Protecting your Electronic Equipment

RVs contain a ton of electronic equipment, though some of it is tucked away where you never see it. Of course there's your TV and maybe a music system, the microwave, and the electronic control board that works your refrigerator. It's likely, though, that you also have expensive electronics in your water heater, furnace, battery control center, converter, transfer switch, electric steps, and electronic control center.

A lightening strike, even at some distance, can fry all of that in an instant. It's not unusual for the damage to run to several thousand dollars. If there's a power failure (and they're fairly common in RV parks), there may also be a damaging surge that occurs when the power is restored.

High and low voltage can also cause serious damage. One cold day in Louisiana, I once noticed smoke coming from my electric toothbrush charger. The charger was destroyed, and when I checked the park voltage, it was 137 volts. The park manager told me that they like to keep it high so it will still be good when everyone turns on their air conditioners.

At another park, mine was one of five rigs sharing one 30-amp circuit. The typical voltage was around 105 volts and when someone turned on a microwave, toaster, or coffee maker, it would drop below 100 volts for all of us. Low voltage won't hurt electronics with heating elements, but it's hell on electric motors. You don't want the compressor on your air-conditioner, for example, to be running on anything less than 110 volts.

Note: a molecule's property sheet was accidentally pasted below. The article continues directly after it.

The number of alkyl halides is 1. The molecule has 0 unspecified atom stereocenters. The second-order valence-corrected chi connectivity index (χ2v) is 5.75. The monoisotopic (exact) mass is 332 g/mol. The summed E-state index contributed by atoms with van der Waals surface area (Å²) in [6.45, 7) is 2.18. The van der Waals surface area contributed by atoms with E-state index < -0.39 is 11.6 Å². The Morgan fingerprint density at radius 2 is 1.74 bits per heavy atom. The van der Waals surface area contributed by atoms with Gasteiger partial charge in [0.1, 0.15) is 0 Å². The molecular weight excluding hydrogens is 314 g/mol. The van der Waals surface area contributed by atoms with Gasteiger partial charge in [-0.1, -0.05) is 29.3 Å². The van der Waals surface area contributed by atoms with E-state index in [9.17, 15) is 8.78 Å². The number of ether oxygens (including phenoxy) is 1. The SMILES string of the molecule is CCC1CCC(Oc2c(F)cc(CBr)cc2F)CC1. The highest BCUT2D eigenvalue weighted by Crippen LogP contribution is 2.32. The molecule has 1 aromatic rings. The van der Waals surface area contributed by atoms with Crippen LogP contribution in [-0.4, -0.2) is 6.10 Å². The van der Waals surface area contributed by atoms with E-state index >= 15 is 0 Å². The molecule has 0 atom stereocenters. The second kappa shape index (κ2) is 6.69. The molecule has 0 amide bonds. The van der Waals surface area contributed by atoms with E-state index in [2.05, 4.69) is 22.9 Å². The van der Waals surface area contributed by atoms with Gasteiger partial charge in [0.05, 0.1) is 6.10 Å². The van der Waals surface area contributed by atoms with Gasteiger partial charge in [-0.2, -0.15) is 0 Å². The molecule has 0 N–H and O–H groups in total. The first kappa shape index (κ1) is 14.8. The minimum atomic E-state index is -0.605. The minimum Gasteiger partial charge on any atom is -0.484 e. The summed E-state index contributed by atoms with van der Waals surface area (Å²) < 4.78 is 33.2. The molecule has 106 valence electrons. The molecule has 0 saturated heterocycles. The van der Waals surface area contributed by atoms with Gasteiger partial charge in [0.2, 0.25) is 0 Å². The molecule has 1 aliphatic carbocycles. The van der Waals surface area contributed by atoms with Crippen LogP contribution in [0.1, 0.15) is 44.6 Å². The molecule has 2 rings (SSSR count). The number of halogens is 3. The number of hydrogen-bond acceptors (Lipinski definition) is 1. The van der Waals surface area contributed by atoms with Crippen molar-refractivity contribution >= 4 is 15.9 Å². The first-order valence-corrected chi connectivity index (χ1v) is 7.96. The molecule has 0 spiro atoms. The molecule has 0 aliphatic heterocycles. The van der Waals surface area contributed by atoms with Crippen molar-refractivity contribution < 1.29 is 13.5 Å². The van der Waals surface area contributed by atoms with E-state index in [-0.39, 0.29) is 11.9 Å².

No surge protector will protect you completely if a lighting strike hits very close to your rig — they're just not fast enough. Luckily, the odds of that happening are extremely small.


I like the Progressive Industries protectors. The better ones protect against high and low voltage as well as surges. They also protect you from improperly wired power posts. It doesn't happen very often, but sometimes the park's power isn't properly grounded (putting you at risk of electrocution) or they've attached both supply lines to a single leg, giving everything on that leg 220 volts that will fry everything on that side in a few seconds and possibly start a fire. These protectors aren't inexpensive, but if you ever need them, they'll save you a ton of money.

Progressive makes two kinds of deluxe protectors, hard-wired and stand-alone. The standalone ones are easy to use since you just plug them in on either end of your power cord. They're also easy to move to another rig. The one on the left is the 30-amp model. The second one is for 50-amp rigs.


The problem with the standalone models is that they sometimes grow legs. You can protect them with a thin cable lock, but that isn't always enough. The alternative is a hard-wired model. It's more difficult to install, but you can put it where it's much more difficult to would-be thieves to get at. I use the 50-amp version below. The remote display is really nice to have. It shows the amps used and voltage on each leg, the frequency (hopefully 60hz), and any error codes. The one on the left is the 30-amp model. The second one is for 50-amp rigs.


If you're thinking of installing one of the hard-wired models inside your rig, be aware that they can produce an annoying 60-cycle hum. I first installed mine behind the breaker box in my rig's bedroom. The cabinet was made of very thin plywood that acted like the body of a guitar. Even though I used closed-cell foam to isolate the unit from the wall and added some soundproofing material to the cabinet, the hum still resonated and was just barely loud enough to keep me awake at night. It wouldn't wake me up, but it made it harder to get to sleep. Most people probably wouldn't have been bothered by it, but I eventually moved the unit into a compartment below the rig.



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  —  Bob Ray